I found the topic when I discovered archery in 2009. The outlet arrived in 2010, when I discovered blogging and created Life and Longbows. Still, the education was far from over. The journey had just begun. My archery immersion led to my re-acquaintance with the outdoors, which led to further writing discoveries. Authors such as MacQuarrie, Ruark, Voelker, and Colonel Tom Kelly changed the way I saw the page. Gordon MacQuarrie, in particular, had a profound effect on me. He showed me the power of relationships, humor, and dialogue and how they could make a good hunting/fishing story a great one.

This changed the game completely. I no longer felt that my outdoor experiences were inadequate in comparison to other hunters. In fact, I realized comparing was silly to begin with. The value of an experience is subjective to the hunter. Some search for solitude chasing moose in Alaska. Others long for the romance of the Dark Continent. And some find satisfaction hunting whitetails in their backyard with a buddy or two. This is where the idea for Life and Longbows manifested.

I wanted to introduce you to a younger me, walk you through my experiences (good and bad) and show you how I got to this point — with as much transparency as possible. I am no expert. I wouldn’t even call myself a “good” bowhunter. But I do love bowhunting and the people I’ve hunted with.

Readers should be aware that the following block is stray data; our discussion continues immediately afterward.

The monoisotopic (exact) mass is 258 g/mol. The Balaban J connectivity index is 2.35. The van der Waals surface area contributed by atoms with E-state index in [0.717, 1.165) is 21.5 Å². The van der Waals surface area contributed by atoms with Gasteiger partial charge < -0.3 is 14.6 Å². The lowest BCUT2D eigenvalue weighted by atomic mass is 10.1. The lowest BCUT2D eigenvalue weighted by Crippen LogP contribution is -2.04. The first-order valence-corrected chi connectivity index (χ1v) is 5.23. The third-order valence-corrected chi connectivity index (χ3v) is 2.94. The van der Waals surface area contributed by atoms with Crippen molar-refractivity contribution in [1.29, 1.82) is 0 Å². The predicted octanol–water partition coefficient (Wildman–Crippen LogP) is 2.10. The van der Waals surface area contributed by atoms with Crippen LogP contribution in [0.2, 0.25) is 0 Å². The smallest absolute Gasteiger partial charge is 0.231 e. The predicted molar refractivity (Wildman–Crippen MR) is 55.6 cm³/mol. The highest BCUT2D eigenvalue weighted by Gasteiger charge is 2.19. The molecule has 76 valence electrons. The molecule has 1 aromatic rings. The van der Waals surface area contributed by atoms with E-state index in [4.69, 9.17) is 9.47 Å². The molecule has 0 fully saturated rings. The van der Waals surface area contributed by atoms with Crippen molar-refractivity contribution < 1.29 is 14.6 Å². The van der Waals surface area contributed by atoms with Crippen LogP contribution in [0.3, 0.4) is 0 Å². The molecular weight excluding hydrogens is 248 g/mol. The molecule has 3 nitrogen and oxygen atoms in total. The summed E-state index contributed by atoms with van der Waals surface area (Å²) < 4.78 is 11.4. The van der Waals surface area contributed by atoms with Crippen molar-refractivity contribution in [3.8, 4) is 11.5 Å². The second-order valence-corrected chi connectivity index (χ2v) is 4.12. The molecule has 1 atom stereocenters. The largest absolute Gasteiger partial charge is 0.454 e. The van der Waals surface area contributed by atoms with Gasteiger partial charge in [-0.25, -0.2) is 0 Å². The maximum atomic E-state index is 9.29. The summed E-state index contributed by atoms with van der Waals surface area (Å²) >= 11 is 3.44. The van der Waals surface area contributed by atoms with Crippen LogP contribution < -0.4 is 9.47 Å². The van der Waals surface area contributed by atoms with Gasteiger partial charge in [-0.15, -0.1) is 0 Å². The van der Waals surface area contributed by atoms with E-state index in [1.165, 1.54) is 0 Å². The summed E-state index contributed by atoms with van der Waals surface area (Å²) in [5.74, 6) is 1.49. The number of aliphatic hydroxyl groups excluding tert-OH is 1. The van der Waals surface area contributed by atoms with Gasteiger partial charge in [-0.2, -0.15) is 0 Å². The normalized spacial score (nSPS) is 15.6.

All that being said, I hope you will consider purchasing Life and Longbows and will recommend it to your friends when you are finished. I hope you will enjoy reading it, as much as I enjoyed writing it.

You can purchase a signed copy of Life and Longbows here

 

 

Snagged

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Fishing was never easy for me. I found it boring and stressful, as a child. The idea of touching worms and fish grossed me out. In fact, one of my earliest childhood photographs depicts my (much younger) father tormenting his bawling son with a freshly caught perch and a devilish smile across his face. Mom offered a comic book bounty for the biggest fish caught just to get me to participate.

Dad loved to fish. It was his release. Taking us fishing – not so much. We snagged more than we fished and the old man spent more time untangling our messes than fishing. When he wasn’t fixing snags, he was griping about fixing snags. No one could gripe like my old man – not even the rookie version. He had an aptitude for it and is a veteran now that he’s in his 60s.